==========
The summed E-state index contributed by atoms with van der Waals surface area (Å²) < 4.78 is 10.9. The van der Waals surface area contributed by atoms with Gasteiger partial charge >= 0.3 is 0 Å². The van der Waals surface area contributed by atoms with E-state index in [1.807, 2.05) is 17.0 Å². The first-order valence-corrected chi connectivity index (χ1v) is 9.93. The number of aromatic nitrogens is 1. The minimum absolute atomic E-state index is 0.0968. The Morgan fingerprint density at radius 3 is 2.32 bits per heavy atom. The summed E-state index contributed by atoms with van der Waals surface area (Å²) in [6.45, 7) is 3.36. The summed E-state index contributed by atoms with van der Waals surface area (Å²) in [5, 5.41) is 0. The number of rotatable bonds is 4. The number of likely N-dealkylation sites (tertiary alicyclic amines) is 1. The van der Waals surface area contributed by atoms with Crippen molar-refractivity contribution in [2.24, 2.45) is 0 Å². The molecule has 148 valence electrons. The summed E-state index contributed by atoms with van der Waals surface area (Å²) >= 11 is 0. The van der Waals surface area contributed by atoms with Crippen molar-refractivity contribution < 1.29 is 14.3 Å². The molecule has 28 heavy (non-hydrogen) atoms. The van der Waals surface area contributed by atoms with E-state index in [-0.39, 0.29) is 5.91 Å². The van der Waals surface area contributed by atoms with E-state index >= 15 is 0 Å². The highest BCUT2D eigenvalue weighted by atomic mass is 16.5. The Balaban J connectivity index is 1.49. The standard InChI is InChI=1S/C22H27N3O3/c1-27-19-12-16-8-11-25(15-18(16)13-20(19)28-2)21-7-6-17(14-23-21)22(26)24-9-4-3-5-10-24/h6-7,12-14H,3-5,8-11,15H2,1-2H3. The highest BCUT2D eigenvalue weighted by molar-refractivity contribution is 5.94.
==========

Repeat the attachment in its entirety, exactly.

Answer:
The summed E-state index contributed by atoms with van der Waals surface area (Å²) < 4.78 is 10.9. The van der Waals surface area contributed by atoms with Gasteiger partial charge >= 0.3 is 0 Å². The van der Waals surface area contributed by atoms with E-state index in [1.807, 2.05) is 17.0 Å². The first-order valence-corrected chi connectivity index (χ1v) is 9.93. The number of aromatic nitrogens is 1. The minimum absolute atomic E-state index is 0.0968. The Morgan fingerprint density at radius 3 is 2.32 bits per heavy atom. The summed E-state index contributed by atoms with van der Waals surface area (Å²) in [6.45, 7) is 3.36. The summed E-state index contributed by atoms with van der Waals surface area (Å²) in [5, 5.41) is 0. The number of rotatable bonds is 4. The number of likely N-dealkylation sites (tertiary alicyclic amines) is 1. The van der Waals surface area contributed by atoms with Crippen molar-refractivity contribution in [2.24, 2.45) is 0 Å². The molecule has 148 valence electrons. The summed E-state index contributed by atoms with van der Waals surface area (Å²) >= 11 is 0. The van der Waals surface area contributed by atoms with Crippen molar-refractivity contribution < 1.29 is 14.3 Å². The molecule has 28 heavy (non-hydrogen) atoms. The van der Waals surface area contributed by atoms with E-state index in [-0.39, 0.29) is 5.91 Å². The van der Waals surface area contributed by atoms with E-state index >= 15 is 0 Å². The highest BCUT2D eigenvalue weighted by atomic mass is 16.5. The Balaban J connectivity index is 1.49. The standard InChI is InChI=1S/C22H27N3O3/c1-27-19-12-16-8-11-25(15-18(16)13-20(19)28-2)21-7-6-17(14-23-21)22(26)24-9-4-3-5-10-24/h6-7,12-14H,3-5,8-11,15H2,1-2H3. The highest BCUT2D eigenvalue weighted by molar-refractivity contribution is 5.94.